Stolen Picasso masterpiece proves art world must invest in blockchain tech

The painting that vanished for 20 years and reappeared this week underscores the urgent need for innovative tech to be used to crack down on crime in the $40 billion art market

That’s the view of Stephen Howes of Thomas Crown Art. Earlier this week, Arthur Brand, a Dutch man known as ‘the Indiana Jones of the art world’, said that he had recovered Pablo Picasso’s 1938 painting Portrait of Dora Maar, which was stolen from the yacht of its Saudi Arabian prince owner in the south of France in 1999.

“Crime has been a considerable problem that has persisted for centuries, one that’s affected artists including da Vinci, and Van Gogh,” says Howes. “The case of the stolen Picasso masterpiece shows you that crime is a problem that continues to plague our industry, impacting artists, collectors and galleries. Indeed, it’s a problem that seems to be on the rise. It has been reported that the vast majority of art and antiquities on major retail bidding sites are thought to be artistic fakes. Meanwhile, according to research, more than 90% of museum art thefts involves an insider, often using high level forgery techniques to produce fakes.”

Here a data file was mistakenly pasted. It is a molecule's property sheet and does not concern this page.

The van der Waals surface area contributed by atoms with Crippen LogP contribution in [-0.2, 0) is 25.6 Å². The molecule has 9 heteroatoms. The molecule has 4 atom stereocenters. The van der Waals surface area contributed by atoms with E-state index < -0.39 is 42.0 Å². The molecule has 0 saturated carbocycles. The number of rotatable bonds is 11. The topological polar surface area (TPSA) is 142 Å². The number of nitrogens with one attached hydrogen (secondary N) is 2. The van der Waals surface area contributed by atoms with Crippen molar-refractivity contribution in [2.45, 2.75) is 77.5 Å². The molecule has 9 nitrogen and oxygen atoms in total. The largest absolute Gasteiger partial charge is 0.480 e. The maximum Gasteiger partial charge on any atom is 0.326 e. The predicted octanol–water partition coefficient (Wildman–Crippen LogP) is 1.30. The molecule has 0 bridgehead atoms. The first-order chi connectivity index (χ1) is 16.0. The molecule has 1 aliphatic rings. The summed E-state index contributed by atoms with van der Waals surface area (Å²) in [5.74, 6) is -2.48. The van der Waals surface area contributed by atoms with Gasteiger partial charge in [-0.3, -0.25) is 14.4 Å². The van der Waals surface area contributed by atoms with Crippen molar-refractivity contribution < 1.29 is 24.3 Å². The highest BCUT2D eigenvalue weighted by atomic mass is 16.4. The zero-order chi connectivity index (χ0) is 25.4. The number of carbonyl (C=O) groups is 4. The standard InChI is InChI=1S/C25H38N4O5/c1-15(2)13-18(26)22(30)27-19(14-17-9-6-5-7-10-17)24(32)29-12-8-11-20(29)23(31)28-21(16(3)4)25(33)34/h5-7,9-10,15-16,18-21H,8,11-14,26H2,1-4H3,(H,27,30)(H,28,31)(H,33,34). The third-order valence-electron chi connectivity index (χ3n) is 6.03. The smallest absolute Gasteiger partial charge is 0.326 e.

Enter blockchain technology. This provides the ability to store a permanent, immutable record of artwork at the point of creation or beyond which can be used to authenticate registered works by anyone with an internet connection.

“Tracking these valuable pieces and registering their records creates a chain of custody that documents their ownership and transfer. This can include noting the pieces’ auctions, sale values, shipment and other verified information without disclosing sensitive personal data of the owners,” Howes comments

Thomas Crown Art has created a mechanism to use physical artwork as a store of value by ‘walletising’ each piece of art and linking it to a Certificate of Provenance stored on the blockchain in a ‘smART contract’ – enabling the option to use the physical artwork itself as a wallet making it capable of storing cryptocurrency.

Howes concludes: “If blockchain had been around 20 years ago, it might well have stopped this incredible Picasso piece being lost for more than two decades. We now have the tech. And this case should serve as a wake-up call for the art world to invest more in blockchain to protect artists, galleries, and private owners and collectors, and drive confidence and global sales.”

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